Joanna Lumley Rankin Let the Light In Southbank

DARKNESS FALLS: In a show of solidarity with their American counterparts, female nominees and guests plan to band together and wear black at the annual BAFTA Awards, which will take place in London on Feb. 18, WWD has learned.

According to sources, members of the British film industry want to stand shoulder-to-shoulder with their colleagues who wore black to the Golden Globes as part of the Time’s Up movement denouncing sexual assault and harassment in the wake of the Harvey Weinstein scandal and the #MeToo movement.

The BAFTA, or British Academy of Film and Television Arts, Awards are Britain’s answer to the Oscars and often point to who will scoop the golden statues in Los Angeles in March. This year’s BAFTA ceremony will take place at Royal Albert Hall.

Among this year’s nominees are Annette Bening, Frances McDormand, Margot Robbie, Sally Hawkins, Saoirse Ronan, Kristin Scott Thomas, Allison Janney, Lesley Manville and Octavia Spencer.

It was already going to be a big year for women at BAFTA, with the actress Joanna Lumley taking over from Stephen Fry as the awards host. She will be the first female host since 2001, when broadcast journalist Mariella Frostrup presented together with Fry.

Sources said the decision to don black for the event was made only recently and with a little less than three weeks to go, designers and brands are scrambling to replace their original choices with the color of the moment. The event this year will take place during London Fashion Week, putting further pressure on designers who are both showing and designing for the BAFTAs.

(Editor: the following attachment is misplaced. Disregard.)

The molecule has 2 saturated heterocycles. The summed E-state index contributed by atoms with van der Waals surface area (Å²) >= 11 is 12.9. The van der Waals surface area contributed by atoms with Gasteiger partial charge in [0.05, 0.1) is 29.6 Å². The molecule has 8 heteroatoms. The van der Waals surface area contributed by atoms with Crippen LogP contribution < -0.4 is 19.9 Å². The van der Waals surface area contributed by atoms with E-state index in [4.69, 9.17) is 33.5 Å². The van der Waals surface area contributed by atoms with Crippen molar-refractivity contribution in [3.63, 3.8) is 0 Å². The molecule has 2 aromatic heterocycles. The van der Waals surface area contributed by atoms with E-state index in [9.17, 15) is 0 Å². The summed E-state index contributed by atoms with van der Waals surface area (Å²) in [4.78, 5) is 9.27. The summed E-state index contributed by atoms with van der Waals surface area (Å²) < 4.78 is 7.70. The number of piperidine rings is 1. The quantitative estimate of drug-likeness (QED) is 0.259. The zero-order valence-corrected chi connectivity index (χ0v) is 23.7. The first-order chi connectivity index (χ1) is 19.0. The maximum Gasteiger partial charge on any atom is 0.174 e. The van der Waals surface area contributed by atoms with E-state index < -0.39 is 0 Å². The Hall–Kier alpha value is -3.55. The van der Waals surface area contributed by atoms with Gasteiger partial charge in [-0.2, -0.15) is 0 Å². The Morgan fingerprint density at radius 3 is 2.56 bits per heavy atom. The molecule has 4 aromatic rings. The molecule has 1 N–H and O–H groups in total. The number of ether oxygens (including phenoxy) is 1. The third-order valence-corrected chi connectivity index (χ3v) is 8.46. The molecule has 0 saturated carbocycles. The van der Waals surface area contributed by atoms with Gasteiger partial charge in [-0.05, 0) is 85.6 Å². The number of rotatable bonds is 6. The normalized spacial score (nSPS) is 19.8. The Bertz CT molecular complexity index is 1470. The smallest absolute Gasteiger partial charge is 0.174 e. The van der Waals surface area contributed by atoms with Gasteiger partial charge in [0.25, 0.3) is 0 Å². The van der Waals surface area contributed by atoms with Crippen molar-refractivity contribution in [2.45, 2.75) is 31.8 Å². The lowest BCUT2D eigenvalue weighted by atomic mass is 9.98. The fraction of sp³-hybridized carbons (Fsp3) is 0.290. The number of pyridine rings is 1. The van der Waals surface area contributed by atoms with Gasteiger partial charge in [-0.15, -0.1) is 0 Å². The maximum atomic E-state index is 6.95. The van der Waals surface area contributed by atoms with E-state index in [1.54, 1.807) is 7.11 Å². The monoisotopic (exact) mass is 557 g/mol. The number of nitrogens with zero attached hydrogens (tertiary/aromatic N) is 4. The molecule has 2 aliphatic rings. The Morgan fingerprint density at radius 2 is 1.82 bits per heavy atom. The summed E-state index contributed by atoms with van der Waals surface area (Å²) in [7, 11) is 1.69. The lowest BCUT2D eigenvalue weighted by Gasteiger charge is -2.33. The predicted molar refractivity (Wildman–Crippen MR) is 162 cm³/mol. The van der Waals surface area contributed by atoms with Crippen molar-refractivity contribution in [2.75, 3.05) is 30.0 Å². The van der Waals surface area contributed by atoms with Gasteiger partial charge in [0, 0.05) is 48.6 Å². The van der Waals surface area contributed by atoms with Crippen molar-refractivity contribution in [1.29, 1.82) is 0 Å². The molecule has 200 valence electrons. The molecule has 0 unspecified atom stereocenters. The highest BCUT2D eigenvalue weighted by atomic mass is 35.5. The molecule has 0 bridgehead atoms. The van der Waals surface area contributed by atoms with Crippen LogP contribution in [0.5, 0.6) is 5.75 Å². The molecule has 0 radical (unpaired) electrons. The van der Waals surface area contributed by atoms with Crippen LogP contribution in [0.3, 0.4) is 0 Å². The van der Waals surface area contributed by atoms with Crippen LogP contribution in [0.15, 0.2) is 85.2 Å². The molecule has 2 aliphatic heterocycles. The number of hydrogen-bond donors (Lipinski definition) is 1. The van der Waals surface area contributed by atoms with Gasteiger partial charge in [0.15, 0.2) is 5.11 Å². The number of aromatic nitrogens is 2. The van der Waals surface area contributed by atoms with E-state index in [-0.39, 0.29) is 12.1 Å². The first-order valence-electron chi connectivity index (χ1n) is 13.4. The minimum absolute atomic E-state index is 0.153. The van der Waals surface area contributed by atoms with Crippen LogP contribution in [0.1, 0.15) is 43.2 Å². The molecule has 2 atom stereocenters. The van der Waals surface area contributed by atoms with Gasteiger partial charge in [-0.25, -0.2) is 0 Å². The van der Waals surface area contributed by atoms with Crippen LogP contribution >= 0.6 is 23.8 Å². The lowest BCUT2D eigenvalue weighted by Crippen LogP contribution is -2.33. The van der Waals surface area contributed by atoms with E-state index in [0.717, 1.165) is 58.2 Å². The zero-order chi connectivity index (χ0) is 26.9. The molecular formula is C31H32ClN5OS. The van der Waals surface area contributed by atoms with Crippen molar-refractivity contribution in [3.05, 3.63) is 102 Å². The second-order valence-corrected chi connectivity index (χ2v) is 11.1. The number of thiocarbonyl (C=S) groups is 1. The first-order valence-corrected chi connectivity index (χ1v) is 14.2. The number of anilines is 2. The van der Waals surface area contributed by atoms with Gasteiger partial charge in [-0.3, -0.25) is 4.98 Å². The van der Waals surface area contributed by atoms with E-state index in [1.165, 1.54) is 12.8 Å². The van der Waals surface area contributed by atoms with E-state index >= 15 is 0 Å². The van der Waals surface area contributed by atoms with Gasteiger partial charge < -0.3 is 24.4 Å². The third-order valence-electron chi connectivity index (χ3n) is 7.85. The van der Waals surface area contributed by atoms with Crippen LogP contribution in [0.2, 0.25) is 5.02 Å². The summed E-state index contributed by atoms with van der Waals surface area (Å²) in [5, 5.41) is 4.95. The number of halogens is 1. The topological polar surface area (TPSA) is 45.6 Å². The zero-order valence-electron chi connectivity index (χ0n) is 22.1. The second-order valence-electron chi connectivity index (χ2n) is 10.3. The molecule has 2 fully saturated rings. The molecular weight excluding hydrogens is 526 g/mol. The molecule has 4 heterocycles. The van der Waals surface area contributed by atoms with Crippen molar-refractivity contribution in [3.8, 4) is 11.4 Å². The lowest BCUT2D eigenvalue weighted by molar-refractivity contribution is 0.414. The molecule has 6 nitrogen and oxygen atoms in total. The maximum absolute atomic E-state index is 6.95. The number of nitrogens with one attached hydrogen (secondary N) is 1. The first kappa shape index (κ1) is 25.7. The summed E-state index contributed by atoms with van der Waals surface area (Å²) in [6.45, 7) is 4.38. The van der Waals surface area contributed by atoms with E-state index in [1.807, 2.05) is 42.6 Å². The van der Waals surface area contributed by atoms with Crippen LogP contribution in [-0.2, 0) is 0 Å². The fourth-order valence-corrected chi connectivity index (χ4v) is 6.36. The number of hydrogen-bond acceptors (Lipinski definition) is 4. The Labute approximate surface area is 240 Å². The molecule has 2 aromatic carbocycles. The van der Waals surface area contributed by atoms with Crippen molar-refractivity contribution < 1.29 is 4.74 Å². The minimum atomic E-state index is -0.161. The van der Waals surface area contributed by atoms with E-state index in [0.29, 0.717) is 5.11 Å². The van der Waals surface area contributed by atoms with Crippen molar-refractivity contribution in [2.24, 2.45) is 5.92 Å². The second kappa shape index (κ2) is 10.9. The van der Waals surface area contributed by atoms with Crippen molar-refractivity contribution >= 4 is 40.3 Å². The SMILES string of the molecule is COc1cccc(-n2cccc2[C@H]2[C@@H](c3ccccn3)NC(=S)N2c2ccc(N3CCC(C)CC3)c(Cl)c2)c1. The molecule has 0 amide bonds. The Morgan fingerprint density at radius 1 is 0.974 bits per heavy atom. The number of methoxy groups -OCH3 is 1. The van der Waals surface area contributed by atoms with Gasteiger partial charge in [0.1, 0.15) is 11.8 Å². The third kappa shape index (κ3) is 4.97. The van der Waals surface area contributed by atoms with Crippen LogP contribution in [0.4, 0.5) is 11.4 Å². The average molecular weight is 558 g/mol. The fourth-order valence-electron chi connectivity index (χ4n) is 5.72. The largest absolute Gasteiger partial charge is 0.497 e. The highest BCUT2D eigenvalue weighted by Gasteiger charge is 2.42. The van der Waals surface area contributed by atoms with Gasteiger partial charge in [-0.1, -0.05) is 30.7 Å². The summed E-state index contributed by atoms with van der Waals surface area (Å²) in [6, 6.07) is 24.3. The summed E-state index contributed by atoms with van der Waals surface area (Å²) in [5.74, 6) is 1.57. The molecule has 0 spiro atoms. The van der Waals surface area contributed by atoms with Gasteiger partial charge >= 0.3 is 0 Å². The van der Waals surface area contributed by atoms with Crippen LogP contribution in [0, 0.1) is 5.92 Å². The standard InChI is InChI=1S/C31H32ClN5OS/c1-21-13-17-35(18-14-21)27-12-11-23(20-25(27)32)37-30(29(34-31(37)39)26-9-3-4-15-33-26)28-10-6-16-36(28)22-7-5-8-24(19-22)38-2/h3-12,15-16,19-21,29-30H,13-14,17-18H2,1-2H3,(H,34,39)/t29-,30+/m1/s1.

A BAFTA spokesman said Wednesday that the organization does not dictate a dress code and people are free to wear what they want to the ceremony. He declined to comment on whether there were specific plans in the works for female attendees to wear black.

As reported, designers have different views about the merits of actresses continuing to wear black to make a statement on the red carpet, and the decision by some not to name the person who created — and often loaned her the dress — during related interviews.

During the SAG Awards, which took place after the Golden Globes, actresses ditched black and wore pale hues, crimson, metallics and dark florals — although the focus was still on strength and solidarity among women in the industry.